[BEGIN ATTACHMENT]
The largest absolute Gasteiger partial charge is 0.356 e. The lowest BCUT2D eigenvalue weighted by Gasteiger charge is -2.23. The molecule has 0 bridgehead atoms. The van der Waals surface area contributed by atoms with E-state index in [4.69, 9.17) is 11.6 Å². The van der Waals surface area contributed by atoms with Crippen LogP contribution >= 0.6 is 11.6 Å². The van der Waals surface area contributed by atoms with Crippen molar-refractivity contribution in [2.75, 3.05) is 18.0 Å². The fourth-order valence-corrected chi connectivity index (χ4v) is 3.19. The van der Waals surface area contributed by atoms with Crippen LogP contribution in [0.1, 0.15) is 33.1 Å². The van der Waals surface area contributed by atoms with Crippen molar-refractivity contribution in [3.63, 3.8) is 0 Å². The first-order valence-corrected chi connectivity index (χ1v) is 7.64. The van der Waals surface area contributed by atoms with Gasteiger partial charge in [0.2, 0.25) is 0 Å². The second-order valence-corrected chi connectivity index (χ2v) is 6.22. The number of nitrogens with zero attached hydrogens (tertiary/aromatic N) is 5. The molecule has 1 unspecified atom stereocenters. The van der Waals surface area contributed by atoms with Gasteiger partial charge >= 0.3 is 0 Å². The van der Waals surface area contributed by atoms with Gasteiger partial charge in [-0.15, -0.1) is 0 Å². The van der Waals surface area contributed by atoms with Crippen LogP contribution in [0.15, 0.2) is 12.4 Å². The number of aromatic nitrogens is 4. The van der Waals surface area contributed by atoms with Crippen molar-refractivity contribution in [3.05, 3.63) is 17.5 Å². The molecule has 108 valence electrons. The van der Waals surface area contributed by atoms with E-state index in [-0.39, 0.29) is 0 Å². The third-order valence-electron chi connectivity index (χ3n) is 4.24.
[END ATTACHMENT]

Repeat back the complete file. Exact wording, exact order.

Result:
The largest absolute Gasteiger partial charge is 0.356 e. The lowest BCUT2D eigenvalue weighted by Gasteiger charge is -2.23. The molecule has 0 bridgehead atoms. The van der Waals surface area contributed by atoms with E-state index in [4.69, 9.17) is 11.6 Å². The van der Waals surface area contributed by atoms with Crippen LogP contribution >= 0.6 is 11.6 Å². The van der Waals surface area contributed by atoms with Crippen molar-refractivity contribution in [2.75, 3.05) is 18.0 Å². The fourth-order valence-corrected chi connectivity index (χ4v) is 3.19. The van der Waals surface area contributed by atoms with Crippen LogP contribution in [0.1, 0.15) is 33.1 Å². The van der Waals surface area contributed by atoms with Crippen molar-refractivity contribution in [3.63, 3.8) is 0 Å². The first-order valence-corrected chi connectivity index (χ1v) is 7.64. The van der Waals surface area contributed by atoms with Gasteiger partial charge in [0.2, 0.25) is 0 Å². The second-order valence-corrected chi connectivity index (χ2v) is 6.22. The number of nitrogens with zero attached hydrogens (tertiary/aromatic N) is 5. The molecule has 1 unspecified atom stereocenters. The van der Waals surface area contributed by atoms with Gasteiger partial charge >= 0.3 is 0 Å². The van der Waals surface area contributed by atoms with Gasteiger partial charge in [-0.15, -0.1) is 0 Å². The van der Waals surface area contributed by atoms with Crippen LogP contribution in [0.15, 0.2) is 12.4 Å². The number of aromatic nitrogens is 4. The van der Waals surface area contributed by atoms with Crippen molar-refractivity contribution in [3.05, 3.63) is 17.5 Å². The molecule has 108 valence electrons. The van der Waals surface area contributed by atoms with E-state index in [-0.39, 0.29) is 0 Å². The third-order valence-electron chi connectivity index (χ3n) is 4.24.